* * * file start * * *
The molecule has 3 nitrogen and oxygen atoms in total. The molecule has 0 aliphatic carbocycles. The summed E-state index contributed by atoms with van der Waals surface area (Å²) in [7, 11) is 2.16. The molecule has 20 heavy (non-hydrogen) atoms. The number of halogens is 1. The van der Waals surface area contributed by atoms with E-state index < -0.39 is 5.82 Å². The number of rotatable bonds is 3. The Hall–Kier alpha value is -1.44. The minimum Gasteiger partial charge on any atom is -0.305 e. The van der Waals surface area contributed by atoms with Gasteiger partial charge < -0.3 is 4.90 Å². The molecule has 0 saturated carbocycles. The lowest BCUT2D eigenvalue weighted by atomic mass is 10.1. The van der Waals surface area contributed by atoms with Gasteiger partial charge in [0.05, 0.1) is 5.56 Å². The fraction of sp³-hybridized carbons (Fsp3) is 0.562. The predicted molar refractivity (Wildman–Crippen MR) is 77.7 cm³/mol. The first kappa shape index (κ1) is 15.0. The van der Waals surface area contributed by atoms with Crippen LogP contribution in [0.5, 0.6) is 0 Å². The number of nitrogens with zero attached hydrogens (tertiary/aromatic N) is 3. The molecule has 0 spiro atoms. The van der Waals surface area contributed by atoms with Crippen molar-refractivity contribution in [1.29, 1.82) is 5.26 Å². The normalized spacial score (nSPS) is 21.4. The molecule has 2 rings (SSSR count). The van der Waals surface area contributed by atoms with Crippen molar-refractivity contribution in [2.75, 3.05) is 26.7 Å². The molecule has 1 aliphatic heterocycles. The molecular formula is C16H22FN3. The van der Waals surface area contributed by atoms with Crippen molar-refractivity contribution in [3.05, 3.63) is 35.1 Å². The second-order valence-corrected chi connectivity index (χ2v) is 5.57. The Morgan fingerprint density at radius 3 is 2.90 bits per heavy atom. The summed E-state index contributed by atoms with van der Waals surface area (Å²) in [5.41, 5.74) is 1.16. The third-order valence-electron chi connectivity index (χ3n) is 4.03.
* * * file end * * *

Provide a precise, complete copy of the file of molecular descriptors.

The molecule has 3 nitrogen and oxygen atoms in total. The molecule has 0 aliphatic carbocycles. The summed E-state index contributed by atoms with van der Waals surface area (Å²) in [7, 11) is 2.16. The molecule has 20 heavy (non-hydrogen) atoms. The number of halogens is 1. The van der Waals surface area contributed by atoms with E-state index < -0.39 is 5.82 Å². The number of rotatable bonds is 3. The Hall–Kier alpha value is -1.44. The minimum Gasteiger partial charge on any atom is -0.305 e. The van der Waals surface area contributed by atoms with Gasteiger partial charge < -0.3 is 4.90 Å². The molecule has 0 saturated carbocycles. The lowest BCUT2D eigenvalue weighted by atomic mass is 10.1. The van der Waals surface area contributed by atoms with Gasteiger partial charge in [0.05, 0.1) is 5.56 Å². The fraction of sp³-hybridized carbons (Fsp3) is 0.562. The predicted molar refractivity (Wildman–Crippen MR) is 77.7 cm³/mol. The first kappa shape index (κ1) is 15.0. The van der Waals surface area contributed by atoms with Crippen LogP contribution in [0.5, 0.6) is 0 Å². The number of nitrogens with zero attached hydrogens (tertiary/aromatic N) is 3. The molecule has 0 spiro atoms. The van der Waals surface area contributed by atoms with Crippen molar-refractivity contribution in [1.29, 1.82) is 5.26 Å². The normalized spacial score (nSPS) is 21.4. The molecule has 2 rings (SSSR count). The van der Waals surface area contributed by atoms with Crippen molar-refractivity contribution in [2.75, 3.05) is 26.7 Å². The molecule has 1 aliphatic heterocycles. The molecular formula is C16H22FN3. The van der Waals surface area contributed by atoms with Crippen molar-refractivity contribution in [3.05, 3.63) is 35.1 Å². The second-order valence-corrected chi connectivity index (χ2v) is 5.57. The Morgan fingerprint density at radius 3 is 2.90 bits per heavy atom. The summed E-state index contributed by atoms with van der Waals surface area (Å²) in [5.41, 5.74) is 1.16. The third-order valence-electron chi connectivity index (χ3n) is 4.03.